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The 7 Rules of Room Service

On your next summer getaway, navigate in-room dining like a true pro (and never drop $25 on a bland club sandwich again).
The 7 Rules of Room Service

Nothing says "I'm on vacation" like chilling in your best borrowed terry-cloth robe, waiting for someone to deliver a tray of fresh-cooked, delicious food right to your room. But I know what you’re thinking: Room service? It’s the hotel bogeyman! The food sucks, and it’s way overpriced. And the minibar? Don’t even think about it, unless you want to spend $20 on a domestic beer.

Well, you can listen to the haters about in-room dining (IRD), or you can start getting smart about it. With that in mind, I called some hotshot hospitality insiders to get their secrets for hacking the system and scoring a killer meal every single time, and compiled their advice into the definitive Seven Rules of Room Service.

Mark Ellwood is the author of Bargain Fever: How to Shop in a Discounted World.

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It’s an automated world these days, and fancy hotels are increasingly equipped with bedside tablets loaded with apps for ordering room service. But go old-school, brother.

“The person on the phone will tell you honestly the best dishes to order, because they know it will affect the tip for the waiter,” says Lisa Brefere, a former hotel chef who now runs her own consulting firm, Gigachef.

Now, I know this defeats the purpose of “room service,” but if you slid on some slippers and padded down to the hotel’s main restaurant to order directly, that would be even better. A dirty secret: Head chefs usually cook for the big seated restaurant, and humble trainees handle the in-room dining. So, if you want your food prepped right, order at the restaurant and ask them to bring it up to your room. They will. 

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For starters, it’s a rip-off. Veteran hotel GM Anthony Arbeeny calls it the “all-time No. 1 profit generator” because of the insane markup. 

To make matters worse, it’s shitty coffee, filled from the kitchen’s giant urns that have been brewing longer than the Middle East peace accords. The same goes for the “fancy” French press. More often than not, say my experts, the kitchen simply adds a few grounds to the press, then tops it with coffee from aforementioned urn. But since we all need that morning jolt, I recommend traveling with an Aeropress ($30) and a small bag of grounds; it makes a great brew with just a little hot water.

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Here’s a fun fact from chef Lisa Brefere: Only 1% or less of orders are placed for lunch, 30% for dinner—but the majority arrive at breakfast time. So, at 7 a.m., kitchens are overloaded. Eggs are left idling and congealing before they’re delivered (even ickier, they’re likely made from defrosted liquid eggs rather than fresh-cracked and free-range). So the best way to guarantee quality and rapid delivery is to ask for your eggs sunny-side up. It forces the chef to use actual eggs, and the servers to deliver them quickly before they visibly congeal.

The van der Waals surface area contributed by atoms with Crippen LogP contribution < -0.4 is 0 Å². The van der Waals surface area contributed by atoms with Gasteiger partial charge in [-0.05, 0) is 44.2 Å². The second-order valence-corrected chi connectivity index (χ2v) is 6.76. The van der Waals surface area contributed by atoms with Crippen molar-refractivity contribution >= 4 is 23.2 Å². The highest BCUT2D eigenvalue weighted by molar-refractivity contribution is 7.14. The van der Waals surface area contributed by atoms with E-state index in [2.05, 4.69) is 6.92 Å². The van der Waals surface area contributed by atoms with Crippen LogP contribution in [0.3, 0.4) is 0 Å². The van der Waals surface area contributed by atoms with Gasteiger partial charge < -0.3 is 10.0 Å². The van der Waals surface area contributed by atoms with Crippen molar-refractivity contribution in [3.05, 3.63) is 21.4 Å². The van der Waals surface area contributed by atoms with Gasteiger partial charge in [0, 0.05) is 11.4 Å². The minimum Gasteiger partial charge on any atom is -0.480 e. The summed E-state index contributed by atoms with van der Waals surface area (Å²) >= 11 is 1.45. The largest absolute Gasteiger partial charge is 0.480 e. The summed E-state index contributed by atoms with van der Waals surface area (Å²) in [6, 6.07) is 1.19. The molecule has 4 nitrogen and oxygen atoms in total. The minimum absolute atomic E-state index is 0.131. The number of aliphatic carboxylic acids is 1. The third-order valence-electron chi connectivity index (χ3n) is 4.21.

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Hotels make the slimmest profit on the highest-priced items on the menu. That means, believe it or not, all of the high-protein treats are the best value at your typical hotel. I’m talking veal, lamb, and especially filet mignon. But when you’re ordering a steak to your room, ask for it one shade rarer than you’d usually eat, because while it’s en route in the hotel’s warming trolley, it will continue to cook.

If you’re hungry en route to your lodging late at night, be sure to preorder and ask for that grilled steak to be ready and waiting when you arrive. Otherwise, the kitchen will be closed and you’ll be stuck with a cold club.

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Lisa Brefere says hotels can “really get screwed” by a deluge of orders during a downpour and will often commandeer staffers from other departments to man the kitchen. Translation: Your dinner might well be prepped by someone with no better culinary kudos than you have.

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Hidden fees are virtually everywhere in hotels. When you order, ask the opera- tor if there’s a delivery charge—it’s usually around five bucks—and whether it’s levied per order or per person. And, by god, don’t be fooled by the extra gratuity line, either. Mark my words: Ninety-nine percent of in-room dining orders will already include a generous gratuity, usually around 21–22%.

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Minibars are increasingly falling out of fashion. There are multiple reasons: Charges are easily disputed at check-out, and customers are getting savvy about their astronomical markups. But why deprive yourself of that late-night can of ice-cold beer, especially on vacation? Some hotels, like Kimpton, allow you to buy the whole thing at a markdown beforehand. So do yourself a favor: Treat yourself.

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